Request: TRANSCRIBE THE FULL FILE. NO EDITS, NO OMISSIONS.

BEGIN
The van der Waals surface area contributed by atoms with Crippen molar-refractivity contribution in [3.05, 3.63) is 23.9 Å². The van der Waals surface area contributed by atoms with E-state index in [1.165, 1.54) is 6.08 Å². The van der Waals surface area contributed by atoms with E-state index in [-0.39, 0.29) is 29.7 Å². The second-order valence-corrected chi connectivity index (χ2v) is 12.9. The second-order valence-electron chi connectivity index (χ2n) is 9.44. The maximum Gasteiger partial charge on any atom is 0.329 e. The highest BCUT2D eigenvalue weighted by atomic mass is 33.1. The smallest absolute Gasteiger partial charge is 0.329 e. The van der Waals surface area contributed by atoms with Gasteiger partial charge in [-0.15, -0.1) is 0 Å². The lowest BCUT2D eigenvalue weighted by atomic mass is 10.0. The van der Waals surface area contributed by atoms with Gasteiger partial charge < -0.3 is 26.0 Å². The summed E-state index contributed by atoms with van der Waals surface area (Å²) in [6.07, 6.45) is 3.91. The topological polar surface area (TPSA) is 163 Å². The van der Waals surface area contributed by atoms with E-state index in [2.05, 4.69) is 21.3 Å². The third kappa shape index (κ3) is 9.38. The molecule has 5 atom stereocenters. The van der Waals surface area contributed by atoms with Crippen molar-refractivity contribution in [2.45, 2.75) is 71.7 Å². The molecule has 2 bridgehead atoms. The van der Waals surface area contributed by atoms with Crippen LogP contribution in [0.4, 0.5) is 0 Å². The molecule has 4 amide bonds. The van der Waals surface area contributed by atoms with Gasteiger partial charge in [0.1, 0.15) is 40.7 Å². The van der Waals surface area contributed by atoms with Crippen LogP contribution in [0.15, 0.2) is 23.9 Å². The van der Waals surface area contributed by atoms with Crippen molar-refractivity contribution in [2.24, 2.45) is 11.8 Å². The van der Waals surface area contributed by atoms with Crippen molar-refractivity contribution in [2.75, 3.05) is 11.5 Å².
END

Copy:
The van der Waals surface area contributed by atoms with Crippen molar-refractivity contribution in [3.05, 3.63) is 23.9 Å². The van der Waals surface area contributed by atoms with E-state index in [1.165, 1.54) is 6.08 Å². The van der Waals surface area contributed by atoms with E-state index in [-0.39, 0.29) is 29.7 Å². The second-order valence-corrected chi connectivity index (χ2v) is 12.9. The second-order valence-electron chi connectivity index (χ2n) is 9.44. The maximum Gasteiger partial charge on any atom is 0.329 e. The highest BCUT2D eigenvalue weighted by atomic mass is 33.1. The smallest absolute Gasteiger partial charge is 0.329 e. The van der Waals surface area contributed by atoms with Gasteiger partial charge in [-0.15, -0.1) is 0 Å². The lowest BCUT2D eigenvalue weighted by atomic mass is 10.0. The van der Waals surface area contributed by atoms with Gasteiger partial charge < -0.3 is 26.0 Å². The summed E-state index contributed by atoms with van der Waals surface area (Å²) in [6.07, 6.45) is 3.91. The topological polar surface area (TPSA) is 163 Å². The van der Waals surface area contributed by atoms with E-state index in [2.05, 4.69) is 21.3 Å². The third kappa shape index (κ3) is 9.38. The molecule has 5 atom stereocenters. The van der Waals surface area contributed by atoms with Crippen molar-refractivity contribution in [2.45, 2.75) is 71.7 Å². The molecule has 2 bridgehead atoms. The van der Waals surface area contributed by atoms with Crippen LogP contribution in [0.4, 0.5) is 0 Å². The molecule has 4 amide bonds. The van der Waals surface area contributed by atoms with Gasteiger partial charge in [0.1, 0.15) is 40.7 Å². The van der Waals surface area contributed by atoms with Crippen LogP contribution in [0.15, 0.2) is 23.9 Å². The van der Waals surface area contributed by atoms with Crippen molar-refractivity contribution in [2.24, 2.45) is 11.8 Å². The van der Waals surface area contributed by atoms with Crippen molar-refractivity contribution in [2.75, 3.05) is 11.5 Å².